Volunteers and a sense of altruism

The second point is one that we don’t often think about, said Rees, but it’s really true for clinical trial participants.

“If you talk to people participating in trials they’ll often say: 'The reason I want to do it is because I want to give back.' Or 'I know somebody who had that disease and I want to protect, I don’t want to see that happening again,'" Rees said, adding:

“There is a true sense of altruism from many people who participate in trials, and because this is a global pandemic, there needs to be that opportunity for many people around the world to be able to express that solidarity and that global altruism.”

Access to vaccines

If South Africa participates in trials, Rees says there is quite a strong moral obligation for us to be able to say: “We’ve helped develop [what we hope will be] a successful vaccine, therefore, we want to ensure that the people in the country where it was developed and the region in which it was developed have access to those vaccines.

“Unfortunately what we’re seeing at the moment is what we’re calling vaccine nationalism, where vaccine production is being ring-fenced for particular countries. And obviously the richer countries are trying to say: ‘My country first, and all my citizens first,’” added Rees.

According to Rees, an important global dialogue has been happening about vaccine access which essentially suggests that if a certain country develops a vaccine, then these need to be available to all citizens of the world.

“There might and will have to be prioritisation because the amount of vaccine available to begin with will be limited and we might have to think about groups such as healthcare workers first, but what we are arguing is that it cannot be ‘my country and my country only’ first.” 

The more SA vaccine trials, the better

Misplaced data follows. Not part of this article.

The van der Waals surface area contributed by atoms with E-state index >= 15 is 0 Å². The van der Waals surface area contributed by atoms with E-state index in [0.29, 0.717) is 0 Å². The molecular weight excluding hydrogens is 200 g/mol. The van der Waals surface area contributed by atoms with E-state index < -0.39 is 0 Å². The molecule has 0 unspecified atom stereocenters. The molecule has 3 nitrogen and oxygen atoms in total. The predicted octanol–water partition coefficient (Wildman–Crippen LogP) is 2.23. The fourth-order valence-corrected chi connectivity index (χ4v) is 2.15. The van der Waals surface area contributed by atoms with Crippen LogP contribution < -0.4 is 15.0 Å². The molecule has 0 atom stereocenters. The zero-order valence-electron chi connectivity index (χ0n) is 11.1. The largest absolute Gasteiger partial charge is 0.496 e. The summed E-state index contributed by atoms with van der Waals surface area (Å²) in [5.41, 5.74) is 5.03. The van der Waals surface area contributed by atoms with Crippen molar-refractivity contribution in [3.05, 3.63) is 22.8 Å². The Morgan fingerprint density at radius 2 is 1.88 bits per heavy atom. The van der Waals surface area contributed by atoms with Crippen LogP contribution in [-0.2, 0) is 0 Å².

Also on the panel was Professor Glenda Gray, member of the Ministerial Advisory Committee (MAC) and chairperson of the South African Medical Research Council (SAMRC), who spoke about the need for “five or six vaccines to be successful” to ensure we can meet global demand. Gray also commented on the importance of South Africa being involved in not only one, but many efficacy studies as local experience with an experimental vaccine is critical.

“If we are involved in the efficacy studies, we know exactly what and how it was managed in South Africa, and the regulatory authorities will then have experience with the vaccine and will make it easier for it to license." 

‘We must hit the drum very hard’

Rees also drew importance to the fact that even if we have successful vaccines through clinical trials, sufficient quantities will not be available by the end of 2021 for the whole world.

“We’re talking billions and billions of doses. So we are going to have to look at prioritisation, and there is an entire global effort at the moment which is looking at how and who do we prioritise, and that will depend on the vaccine that is successful because different vaccines have different characteristics.

“But that is where this global debate about access to vaccines becomes very important. We had the same issue with access to antiretrovirals and now we’re seeing a replay potentially with access to a successful [Covid-19] vaccine, so I think this is a drum we must really hit very hard in our region, because we will be the region that will be left behind otherwise.”

Rees commented that this is what happened with the pandemic flu vaccine and HIV antiretrovirals in the past, where Africa got left behind and ultimately received very little vaccine and months too late. “We cannot allow that to happen again,” she said. 

READ | 6 things you need to know about the first SA Covid-19 vaccine trial

Image: Westend61